After a dry, hot June we finally got some much needed rain at the beginning of July. Being a fair weather gardener I only ventured to the allotment a couple of times during that week. Last week the weather became more settled and I returned to find everything had flourished.
The corn looked amazing, both tassels and silks have formed, and the plants are close to three foot tall.
However, there was something I didn’t expect to see…. yes, yet more aphids.. who knew they liked corn tassels?! I need to research what impact this may have….. thinking it may lead to pollination issues and a potentially reduced crop if I don’t intervene… I’ll have to manually fertilise the silks with the unaffected tassels to ensure successful pollination…. if it’s not one thing it’s another! Thankfully my right hand predator, the lady bird, is already on the case!
The borlotti beans have grown really well, the wigwams are covered in foliage and there are plenty of flowers. The daily aphid culling certainly seems to have paid off. Lady birds and spiders are now all over the plants helping to keep the number of aphids at bay.
The plants look incredibly healthy and are beginning to form baby beans. With all legumes, it’s important to make sure the plants are kept well watered at this stage to help pod development.
The experimental beetroots plants have grown sufficiently to check up on their developed.
The three beetroots on the left are experimental beetroots, all started at home in modules. They were transplanted to the allotment when the seedlings were about three weeks old and about a couple of inches tall. The beetroot on the right is a beetroot grown from seed in situ. They are all Boltardy.
The experiment wasn’t a complete success. Yes, we have something that resembles a beetroot, but they are misshapen and the tap root failed to form properly. You can clearly see this if you compare them. The beetroot on the right has uniform bulbous tap root with a long tail. Rather than producing a long tail, the module plants developed masses of thin fibrous roots, rather like an onion. Also, the bulbous part of the tap root on all three experimental plants are more elongated than round. Obviously the root systems were damaged during transplantation and this has impacted proper root formation.
On the plus side, we have loads! The plants were sufficiently large enough to sustain slug and snail attack. We are yet to cook the beetroots and taste them. I will keep you posted.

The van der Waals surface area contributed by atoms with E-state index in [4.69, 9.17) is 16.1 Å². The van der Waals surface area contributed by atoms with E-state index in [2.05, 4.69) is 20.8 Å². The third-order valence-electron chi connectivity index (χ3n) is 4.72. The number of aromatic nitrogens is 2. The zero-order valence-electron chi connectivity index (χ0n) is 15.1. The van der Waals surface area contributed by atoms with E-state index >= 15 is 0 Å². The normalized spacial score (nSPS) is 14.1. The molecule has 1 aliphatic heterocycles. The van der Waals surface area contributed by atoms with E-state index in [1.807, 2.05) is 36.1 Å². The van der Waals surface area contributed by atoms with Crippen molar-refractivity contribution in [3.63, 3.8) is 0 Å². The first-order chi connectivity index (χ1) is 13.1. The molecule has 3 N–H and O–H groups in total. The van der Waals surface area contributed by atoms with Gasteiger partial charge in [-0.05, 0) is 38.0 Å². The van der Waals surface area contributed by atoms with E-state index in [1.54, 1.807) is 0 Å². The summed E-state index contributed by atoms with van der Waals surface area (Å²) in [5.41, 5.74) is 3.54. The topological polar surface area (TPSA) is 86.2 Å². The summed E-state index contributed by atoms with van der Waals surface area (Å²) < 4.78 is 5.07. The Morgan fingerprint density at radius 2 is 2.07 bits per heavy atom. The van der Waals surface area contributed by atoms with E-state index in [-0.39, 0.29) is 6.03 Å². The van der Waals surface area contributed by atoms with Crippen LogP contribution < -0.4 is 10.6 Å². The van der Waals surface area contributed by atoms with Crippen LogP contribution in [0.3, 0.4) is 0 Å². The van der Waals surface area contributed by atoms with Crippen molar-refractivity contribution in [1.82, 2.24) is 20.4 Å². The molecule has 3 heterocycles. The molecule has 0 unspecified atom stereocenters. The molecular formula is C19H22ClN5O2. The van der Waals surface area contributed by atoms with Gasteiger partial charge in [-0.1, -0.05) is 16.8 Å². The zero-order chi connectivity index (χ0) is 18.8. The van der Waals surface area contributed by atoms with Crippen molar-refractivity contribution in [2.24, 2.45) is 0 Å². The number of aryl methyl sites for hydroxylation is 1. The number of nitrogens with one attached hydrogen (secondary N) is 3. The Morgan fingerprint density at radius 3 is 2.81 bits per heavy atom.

The onion and shallot sets that we planted in mid April were showing signs of being ready. The foliage had started to yellow and flop.
Talking to a fellow allotmenteer he said that this year has been his best ever year for growing onions and he was wondering when to dig them up… he was concerned about white rot.. yikes… I hadn’t even considered that. So I decided to harvest the Longer shallot, a pink banana shaped shallot.
This year I have regularly watered both the shallots and onions to help swell the bulbs.
And it seems to have worked. We have a fabulous crop of good sized, firm, great tasting shallots.
Here they are drying out on my outside table at home.
After a very slow and unpromising start (they’ve survived strong coastal winds, snail and slug attacks, not to mention those pesky aphids, they deserve to survive!), the runner bean plants have finally shown a bit of a growth spurt.
And we harvested our first ever runner bean! There are more on the way… hopefully.
We also harvested all the first early potatoes, the Vales Emerald and The Premier.
The Vales Emerald produced a good crop of potatoes, 7 to 9 potatoes on each plant. The Premier didn’t live up to its name, only 3 to 5 potatoes per plant. Both varieties proved to be fairly floury, they exploded and broke up when boiled. I started off boiling 6 potatoes and ended up with 5! One had completely gone to mush during the cooking process….. Scratched head! They are both supposed to be waxy, firm potatoes. This could be due to increased levels of dry matter due to the weather conditions or early planting, I need to investigate. Anyway, a slight change of supper plan, they made the perfect roasting potato! They both have a great flavour.
The Mikado oriental spinach plants that I grew at home have transplanted well. Given the poor success rate of sowing seeds in situ, we have one plant from about 60 seeds sown, we will definitely repeat this process next year.
After the rain, I was horrified to discover that all the poppy seedlings on plot 2 had been eaten by slugs and snails..
Left with just a skeleton!
Fortunately the poppy seedlings on the other two plots were untouched and still growing…. these are the poppy plants on the orchard plot… I promptly surrounded them with more organic pet friendly slug bait pellets.
Failing to regularly pick the sweet peas has allowed them to go to seed. New flowers are forming but now on rather short stems so sadly our sweet pea season may be nearing an end.
We plan to save these seeds and sow them in situ in the autumn and then again in the spring. This seems to produce strong plants early in the season and then throughout the summer. Sweet peas don’t transfer well as they don’t like root disturbance.
This is Cosmos Purity grown from seed by Sal. It’s growing in the orchard plot flower border and looks beautiful.
And finally, our Guinee rose is flowering again….
And smells heavenly…